Inside Public Integrity

Published — March 20, 2013 Updated — May 19, 2014 at 12:19 pm ET

Remembering a great of investigative journalism


A truly great journalist died this past week, although you may never have known much about him. His name was Murrey Marder. He was 93.

Marder was “one of the most significant journalists of our time,” as Charles Lewis, founder of The Center for Public Integrity, wrote recently in an eloquent tribute to Marder’s life and work.

“He was utterly tenacious about the truth,” Lewis wrote. “Not only did it outrage him when those in power lied, but it also especially gnawed away at him when the national news media would just stenographically report, and thus repeat, those lies.”

Lewis has created a superb oral history project and website about the role of journalism in American history called Investigating Power. One of the featured moments of truth recounted by Lewis concerns Marder, as a reporter for the Washington Post in the early 1950s. He may have done more than anyone else to bring down the demagogic reign of Sen. Joseph McCarthy, according to Lewis. Marder essentially chronicled and scrutinized McCarthy’s every major utterance and official action for four full years.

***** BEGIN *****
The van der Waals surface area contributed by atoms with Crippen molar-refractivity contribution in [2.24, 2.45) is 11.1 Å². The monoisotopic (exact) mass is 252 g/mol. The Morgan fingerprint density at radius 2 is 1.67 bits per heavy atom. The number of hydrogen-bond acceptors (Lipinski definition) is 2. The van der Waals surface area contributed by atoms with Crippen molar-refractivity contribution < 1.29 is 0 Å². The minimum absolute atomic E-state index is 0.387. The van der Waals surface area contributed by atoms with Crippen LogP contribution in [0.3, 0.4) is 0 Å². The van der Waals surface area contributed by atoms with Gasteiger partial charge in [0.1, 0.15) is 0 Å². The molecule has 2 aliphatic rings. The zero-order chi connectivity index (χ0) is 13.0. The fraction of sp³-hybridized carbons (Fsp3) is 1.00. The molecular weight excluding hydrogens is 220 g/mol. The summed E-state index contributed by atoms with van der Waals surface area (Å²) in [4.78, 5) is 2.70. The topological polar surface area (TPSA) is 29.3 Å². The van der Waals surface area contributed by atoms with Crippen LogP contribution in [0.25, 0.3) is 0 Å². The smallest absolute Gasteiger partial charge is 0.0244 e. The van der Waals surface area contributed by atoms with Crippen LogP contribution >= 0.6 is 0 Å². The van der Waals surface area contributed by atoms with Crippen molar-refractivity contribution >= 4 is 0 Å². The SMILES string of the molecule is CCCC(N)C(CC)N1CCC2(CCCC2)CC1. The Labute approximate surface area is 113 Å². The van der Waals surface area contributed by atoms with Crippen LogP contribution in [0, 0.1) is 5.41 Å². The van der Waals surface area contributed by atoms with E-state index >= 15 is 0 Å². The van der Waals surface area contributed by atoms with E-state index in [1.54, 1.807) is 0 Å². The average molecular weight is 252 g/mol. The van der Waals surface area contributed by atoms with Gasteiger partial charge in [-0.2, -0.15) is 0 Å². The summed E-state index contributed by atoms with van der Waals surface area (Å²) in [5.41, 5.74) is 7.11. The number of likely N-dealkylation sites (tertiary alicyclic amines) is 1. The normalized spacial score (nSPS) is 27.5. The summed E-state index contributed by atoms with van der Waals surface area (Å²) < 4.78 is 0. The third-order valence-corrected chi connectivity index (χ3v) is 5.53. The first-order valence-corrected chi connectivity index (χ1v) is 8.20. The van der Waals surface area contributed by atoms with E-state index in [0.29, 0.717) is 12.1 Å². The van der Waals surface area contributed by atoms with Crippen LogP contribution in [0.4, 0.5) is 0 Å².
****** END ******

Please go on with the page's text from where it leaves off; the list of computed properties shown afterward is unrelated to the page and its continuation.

In 1953, when Sen. McCarthy was at the height of his power, Marder wrote a series of stories in the Post about McCarthy’s reckless charges portraying an Army Signal Corps Center at Fort Monmouth, NJ, as a “nest of spies.” Marder made it clear this was empty rhetoric. “Nothing that can be independently ascertained from information available here or in Washington indicates that there is any known evidence to support such a conclusion .”

And as an interactive timeline makes clear, Marder’s important investigative work was followed four months later by Edward R. Murrow’s famous “See It Now” program on McCarthy. (Murrow’s CBS program was featured in the 2005 movie “Good Night, and Good Luck.”) And, a month after Murrow weighed in, in April 1954, the Army-McCarthy hearings began to be televised live, leading to McCarthy’s condemnation by the Senate later that year — and his eventual demise.

Although Marder went on to help cover the Pentagon Papers in 1971 and conduct other investigations, it is the downfall of Sen. McCarthy for which he will be best remembered. It all started with Murrey Marder’s work. He stood up to lies with courage, facts and the truth.

Read more in Inside Public Integrity

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